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    Universal Basic Income
    Sally Lerner on sharing work more fairly

    from The Jobs Letter No.76 / 14 April 1998

    Canadian academic Sally Lerner,was keynote speaker at the second annual conference of the Universal Basic Income (UBI) NZ Network, held in Wellington late last month. Sally is co-ordinator of the Futurework internet conference.

    Sally Lerner strongly supports the concept of a Universal Basic Income (UBI) because she believes it will let paid and unpaid work to be shared more fairly and could open up employment for the low-skilled while giving them sufficient income to participate in society. She argues that the UBI will mean more real choice of jobs, and higher pay for the most unpleasant jobs in society. There would be work for all who want it, the poverty trap can be avoided, and consumer spending maintained among people most likely to contribute to local economies.

    In this special feature, we present some highlights from Sally Lerner's keynote address to the recent UBI-NZ National Conference held 26-28 March 1998, in Wellington.

    Over the past two decades, policy makers in New Zealand, Britain and Canada have moved from `European-style' social democratic initiatives that supported investment in community well-being and the universality that made this politically acceptable toward increasing infatuation with the `tougher' U.S. stance. The U.S. model has favoured targeted social spending, yet has widened the gap between rich and poor while holding down official unemployment figures by proliferating low-wage McJobs and prison sentences.

    Where this model prevails, middle and low-income families have been losing ground, and more jobs are low-paid and precarious. The rich grow wealthier, a few obscenely so, while an atmosphere of insecurity and anxiety about employment becomes palpable among the rest of the population.

    Re-engineering, downsizing, `rightsizing' in all their versions created increasing numbers of underemployed, insecurely employed and unemployed. While youth unemployment is publicly discussed as the most urgent problem, in Canada, for every unemployed young person under 30, there are now almost two unemployed older workers.

  • While there is still strong public resistance to abandoning the vulnerable and less fortunate in society, there has been an unrelenting effort to `manufacture consent' for substantial reductions in a wide range of provincial and federal social expenditures. Politicians promote training as the ultimate panacea for unemployment and poverty. They refuse to question whether there will be jobs for all who want and need them.

    While upgrading basic literacy, numeracy and computer skills can be viewed with more favour than specific training for jobs that may never materialize, there are concerns about raising the hopes for employment of those in training programs without some certainty that secure, adequately-waged jobs will be available for them.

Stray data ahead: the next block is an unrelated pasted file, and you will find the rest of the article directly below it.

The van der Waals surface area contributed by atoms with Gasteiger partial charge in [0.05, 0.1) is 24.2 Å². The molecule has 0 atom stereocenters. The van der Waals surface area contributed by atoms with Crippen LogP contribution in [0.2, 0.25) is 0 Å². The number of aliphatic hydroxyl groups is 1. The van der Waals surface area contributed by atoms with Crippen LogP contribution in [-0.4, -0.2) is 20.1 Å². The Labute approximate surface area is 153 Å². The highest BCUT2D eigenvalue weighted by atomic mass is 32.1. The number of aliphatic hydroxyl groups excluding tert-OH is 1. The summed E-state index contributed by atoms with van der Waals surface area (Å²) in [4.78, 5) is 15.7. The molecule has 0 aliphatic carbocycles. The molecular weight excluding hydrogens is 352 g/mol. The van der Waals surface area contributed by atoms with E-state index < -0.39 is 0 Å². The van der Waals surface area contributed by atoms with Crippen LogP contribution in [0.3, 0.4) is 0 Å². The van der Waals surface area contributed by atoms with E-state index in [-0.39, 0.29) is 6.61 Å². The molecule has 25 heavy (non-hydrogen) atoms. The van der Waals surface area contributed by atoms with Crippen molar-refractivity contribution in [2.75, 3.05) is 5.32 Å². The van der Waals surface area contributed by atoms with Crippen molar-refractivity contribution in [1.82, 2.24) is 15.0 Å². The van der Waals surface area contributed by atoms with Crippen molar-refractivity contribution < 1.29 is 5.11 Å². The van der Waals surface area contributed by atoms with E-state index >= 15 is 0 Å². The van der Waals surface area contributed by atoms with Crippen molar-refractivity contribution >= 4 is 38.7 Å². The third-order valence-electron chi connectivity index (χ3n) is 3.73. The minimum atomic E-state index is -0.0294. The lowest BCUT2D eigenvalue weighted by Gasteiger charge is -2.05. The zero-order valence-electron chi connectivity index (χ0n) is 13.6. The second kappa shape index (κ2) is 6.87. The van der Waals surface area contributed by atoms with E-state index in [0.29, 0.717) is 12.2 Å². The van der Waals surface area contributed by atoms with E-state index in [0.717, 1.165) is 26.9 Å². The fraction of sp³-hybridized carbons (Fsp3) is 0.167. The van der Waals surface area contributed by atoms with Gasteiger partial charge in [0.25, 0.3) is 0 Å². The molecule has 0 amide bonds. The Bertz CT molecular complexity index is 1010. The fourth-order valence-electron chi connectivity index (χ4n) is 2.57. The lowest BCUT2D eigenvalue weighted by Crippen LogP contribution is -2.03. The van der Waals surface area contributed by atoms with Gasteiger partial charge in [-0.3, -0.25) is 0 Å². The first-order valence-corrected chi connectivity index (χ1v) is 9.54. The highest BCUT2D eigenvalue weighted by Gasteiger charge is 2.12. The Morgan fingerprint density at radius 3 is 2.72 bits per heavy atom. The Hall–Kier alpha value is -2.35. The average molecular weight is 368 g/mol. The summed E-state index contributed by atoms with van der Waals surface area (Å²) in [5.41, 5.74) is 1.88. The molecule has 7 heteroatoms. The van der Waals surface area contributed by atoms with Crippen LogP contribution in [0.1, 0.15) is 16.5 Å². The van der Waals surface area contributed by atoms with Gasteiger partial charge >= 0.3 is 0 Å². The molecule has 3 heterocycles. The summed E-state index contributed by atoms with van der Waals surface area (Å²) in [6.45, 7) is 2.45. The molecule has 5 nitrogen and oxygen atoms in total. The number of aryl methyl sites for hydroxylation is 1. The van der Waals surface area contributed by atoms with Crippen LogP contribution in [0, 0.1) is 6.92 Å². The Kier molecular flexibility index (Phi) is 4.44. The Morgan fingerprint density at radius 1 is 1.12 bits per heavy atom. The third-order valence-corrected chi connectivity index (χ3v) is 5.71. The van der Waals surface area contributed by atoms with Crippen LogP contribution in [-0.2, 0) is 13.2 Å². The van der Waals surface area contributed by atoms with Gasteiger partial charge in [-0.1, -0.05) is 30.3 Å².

"There is good and useful work that needs doing in our communities. We should begin a reasoned discussion of the rationale for and ways to provide a basic income as a right to all citizens, so that people can get on with this work..."

    No one can say what those `good' jobs might be, since its forecast that only about 20% of North Americans will be needed for highly paid "symbolic-analyst" positions. More recently, the spread of `elite' knowledge skills around the globe calls into question the job and pay security of even that sector.

    Low-skilled repetitive production work that stays will gradually be automated, leaving the majority in the labour force with the option of low-paid "person-to-person" service jobs in the health care, tourism, and hospitality sectors.

    Despite the fundamental changes in the nature of work, there is great reluctance, on the part of the general public as well as among bureaucrats and politicians, to examine scenarios and options for the future other than `full employment' as it has traditionally been conceived. Yet, contradicting this as a goal is the constant call from the private sector for `labour flexibility', which translates to `just-in-time' contingent and part-time workers whose lower wages and minimal or no benefits make them less costly. How can these visions of work be reconciled?

    Answers currently on offer veer from reducing job demand to increasing job supply. Some spread-the-work advocates promote a 32-hour work week and more worker control. Business interests advocate reduced payroll taxes, while some government decision makers talk of legislated overtime reduction and other ways of creating stronger employment demand.

    But there is no serious discussion of a near-future with far too few secure, adequately-waged jobs for those who seek them, and much of what we use and consume provided by smart machines. Neither the dangers nor the opportunities of these new realities are being seriously addressed.

    While employed people are working longer hours than ever before, it is not clear how many new jobs would be created by reduction of overtime work or even of the standard work week by as much as 10 hours.

  • The wide range of policy proposals and pilot projects that have focused on reduction of individual work time as one way to address a diminishing supply of traditional paid jobs suggest that what could be most effective in this respect is an innovative mix of shorter work weeks, job sharing, and sabbatical leaves, earlier retirement from full-time employment and replacing job-related taxes with resource-use taxes. Many analysts see this working only in conjunction with some form of assured basic income program.

    In the last analysis, if there are not going to be enough secure, full-time, adequately-waged jobs in the future, both justice and societal interest dictate that we not continue to penalize and stigmatize people who cannot find such positions, or who cannot cobble together a living by holding two or three sub-standard jobs or contingent serial contracts.